dunculis multifloris simplicibusque, calycibus capsula 
maculata longioribus. Fl. taur. caucas. 1. p. 141. et. 
3. p. 135. Marsch. Cent. 1. t. 32. 

Lysimachia verticillata ; foliis verticillatis oblongo-lanceo- 
latis petiolatis, pedunculis axillaribus uni-triflorisque, 
petalis ovatis acutis glanduloso-ciliatis, caule pubes- 
cente. Willd. Enum. p. 195. 

Descr. Stem octangular, rough, branched : branches 
naked at the lower part, upwards opposite-leaved, each 
petiole bearing four flowers, the peduncles being inserted 
on the footstalk and not in the axils. The centre of the 
stem bears four leaves in whorls at equal distances with 
four flowers on each footstalk. Leaves elliptical, villous 
on both sides, minutely ciliate at the margins. Flowers 
yellow, very like those of the common Loose-strife ; but 
the calyxes entirely without the red margin so constant in 
that ; stamens not half the length of the corolla. 

Distinguished from Lysimachia punctata, by the want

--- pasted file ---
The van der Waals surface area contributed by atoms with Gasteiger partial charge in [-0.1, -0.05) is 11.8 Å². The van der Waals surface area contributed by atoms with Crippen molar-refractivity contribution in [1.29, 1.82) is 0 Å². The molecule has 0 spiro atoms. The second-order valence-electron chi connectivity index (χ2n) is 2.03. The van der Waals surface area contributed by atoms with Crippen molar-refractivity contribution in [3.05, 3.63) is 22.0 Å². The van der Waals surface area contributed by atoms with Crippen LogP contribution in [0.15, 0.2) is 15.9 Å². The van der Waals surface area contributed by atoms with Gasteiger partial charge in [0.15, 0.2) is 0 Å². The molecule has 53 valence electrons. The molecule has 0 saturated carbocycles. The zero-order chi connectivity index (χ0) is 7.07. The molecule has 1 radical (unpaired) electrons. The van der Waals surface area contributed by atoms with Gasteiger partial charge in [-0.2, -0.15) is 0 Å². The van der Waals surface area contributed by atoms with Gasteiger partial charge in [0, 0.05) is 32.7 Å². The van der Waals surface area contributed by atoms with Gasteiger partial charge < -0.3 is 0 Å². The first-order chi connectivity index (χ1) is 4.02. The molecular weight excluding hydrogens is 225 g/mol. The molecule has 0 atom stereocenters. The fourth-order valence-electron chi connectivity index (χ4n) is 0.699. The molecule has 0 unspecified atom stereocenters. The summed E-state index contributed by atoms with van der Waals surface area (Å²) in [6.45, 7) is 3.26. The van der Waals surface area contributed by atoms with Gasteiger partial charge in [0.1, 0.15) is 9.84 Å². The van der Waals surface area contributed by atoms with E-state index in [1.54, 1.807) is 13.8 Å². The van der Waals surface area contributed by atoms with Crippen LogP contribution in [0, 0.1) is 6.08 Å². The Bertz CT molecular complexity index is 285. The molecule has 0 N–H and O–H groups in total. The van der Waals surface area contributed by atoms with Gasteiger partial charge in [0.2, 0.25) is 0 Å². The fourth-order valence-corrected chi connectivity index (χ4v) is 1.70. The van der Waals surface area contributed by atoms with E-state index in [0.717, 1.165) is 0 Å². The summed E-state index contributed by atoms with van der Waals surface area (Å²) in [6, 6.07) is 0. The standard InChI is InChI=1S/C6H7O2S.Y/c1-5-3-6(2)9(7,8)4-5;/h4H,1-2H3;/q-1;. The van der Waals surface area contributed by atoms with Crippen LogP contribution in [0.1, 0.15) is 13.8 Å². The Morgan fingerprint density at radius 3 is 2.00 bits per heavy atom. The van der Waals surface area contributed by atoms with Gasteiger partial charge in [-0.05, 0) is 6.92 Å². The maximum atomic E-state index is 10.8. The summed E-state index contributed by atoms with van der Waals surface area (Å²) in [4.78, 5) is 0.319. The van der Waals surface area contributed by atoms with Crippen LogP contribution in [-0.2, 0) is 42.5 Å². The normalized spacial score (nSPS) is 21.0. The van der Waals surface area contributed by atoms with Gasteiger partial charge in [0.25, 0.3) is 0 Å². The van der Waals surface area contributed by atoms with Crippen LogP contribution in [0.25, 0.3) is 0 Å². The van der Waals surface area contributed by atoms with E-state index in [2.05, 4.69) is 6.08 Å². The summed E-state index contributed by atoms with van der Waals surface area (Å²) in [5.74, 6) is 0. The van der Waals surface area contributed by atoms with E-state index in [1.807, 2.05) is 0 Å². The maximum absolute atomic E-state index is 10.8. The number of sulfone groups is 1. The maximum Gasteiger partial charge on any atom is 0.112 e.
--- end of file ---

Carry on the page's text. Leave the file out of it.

both of the black spots in the leaves and the orange 
coloured spots in the corolla ; from vulgaris, which it more 
resembles in habit, by the calyx wanting (he red margins, 
and by the flowers growing in much more regular and 


equidistant whorls, supported almost constantly by four 
leaves or leaf-like bractes ; but on the side branches these 
are generally in pairs. 

Native of the woods of Tauria and Caucasus. Flowers 
in July and August. A hardy ornamental perennial. Com- 
municated by Mr. Anderson from the Chelsea garden. 


( 2296 ) 

Triumfetta annua, 0, Annual Triumfetta. 

CZass «wrf Order. 


Generic Character. 

Cor. 5-petala. Cat. 5-phyllus. Capsula hispida, in qua- 
tuor vel quinque dissiliens. 

Specific Character and Synonyms. 

Triumfetta annua; foliis ovatis serratis, pedunculis axilla- 

ribus trifloris, fructibus hamato-aculeatis : aculeis nudis. 
Triumfetta annua; foliis ovatis indivisis rarius lobatis. 

Lin. Mant. 73. Willd. Sp. PL 2. p. 856. 
Triumfetta foliis oblongo-ovatis obtusis serratis, petiolis